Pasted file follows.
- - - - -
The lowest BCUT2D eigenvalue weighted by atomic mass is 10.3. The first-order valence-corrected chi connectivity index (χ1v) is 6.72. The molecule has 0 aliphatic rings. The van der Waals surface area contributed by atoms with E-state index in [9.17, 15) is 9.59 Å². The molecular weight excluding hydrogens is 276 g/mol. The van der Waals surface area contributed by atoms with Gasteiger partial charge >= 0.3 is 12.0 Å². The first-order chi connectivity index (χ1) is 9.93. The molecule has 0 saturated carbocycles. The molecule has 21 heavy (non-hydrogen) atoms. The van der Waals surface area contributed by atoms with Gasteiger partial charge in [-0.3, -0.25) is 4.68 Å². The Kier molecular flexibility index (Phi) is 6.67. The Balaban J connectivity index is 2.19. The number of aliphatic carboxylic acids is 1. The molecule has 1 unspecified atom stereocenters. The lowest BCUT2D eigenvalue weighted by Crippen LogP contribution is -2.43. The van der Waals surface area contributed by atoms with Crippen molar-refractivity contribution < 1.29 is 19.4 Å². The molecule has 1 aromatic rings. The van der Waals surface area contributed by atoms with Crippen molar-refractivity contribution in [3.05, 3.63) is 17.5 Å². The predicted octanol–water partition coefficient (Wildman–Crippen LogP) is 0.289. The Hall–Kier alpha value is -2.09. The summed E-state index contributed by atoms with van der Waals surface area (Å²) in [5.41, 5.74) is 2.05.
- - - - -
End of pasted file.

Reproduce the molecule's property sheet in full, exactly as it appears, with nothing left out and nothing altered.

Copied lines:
The lowest BCUT2D eigenvalue weighted by atomic mass is 10.3. The first-order valence-corrected chi connectivity index (χ1v) is 6.72. The molecule has 0 aliphatic rings. The van der Waals surface area contributed by atoms with E-state index in [9.17, 15) is 9.59 Å². The molecular weight excluding hydrogens is 276 g/mol. The van der Waals surface area contributed by atoms with Gasteiger partial charge >= 0.3 is 12.0 Å². The first-order chi connectivity index (χ1) is 9.93. The molecule has 0 saturated carbocycles. The molecule has 21 heavy (non-hydrogen) atoms. The van der Waals surface area contributed by atoms with Gasteiger partial charge in [-0.3, -0.25) is 4.68 Å². The Kier molecular flexibility index (Phi) is 6.67. The Balaban J connectivity index is 2.19. The number of aliphatic carboxylic acids is 1. The molecule has 1 unspecified atom stereocenters. The lowest BCUT2D eigenvalue weighted by Crippen LogP contribution is -2.43. The van der Waals surface area contributed by atoms with Crippen molar-refractivity contribution < 1.29 is 19.4 Å². The molecule has 1 aromatic rings. The van der Waals surface area contributed by atoms with Crippen molar-refractivity contribution in [3.05, 3.63) is 17.5 Å². The predicted octanol–water partition coefficient (Wildman–Crippen LogP) is 0.289. The Hall–Kier alpha value is -2.09. The summed E-state index contributed by atoms with van der Waals surface area (Å²) in [5.41, 5.74) is 2.05.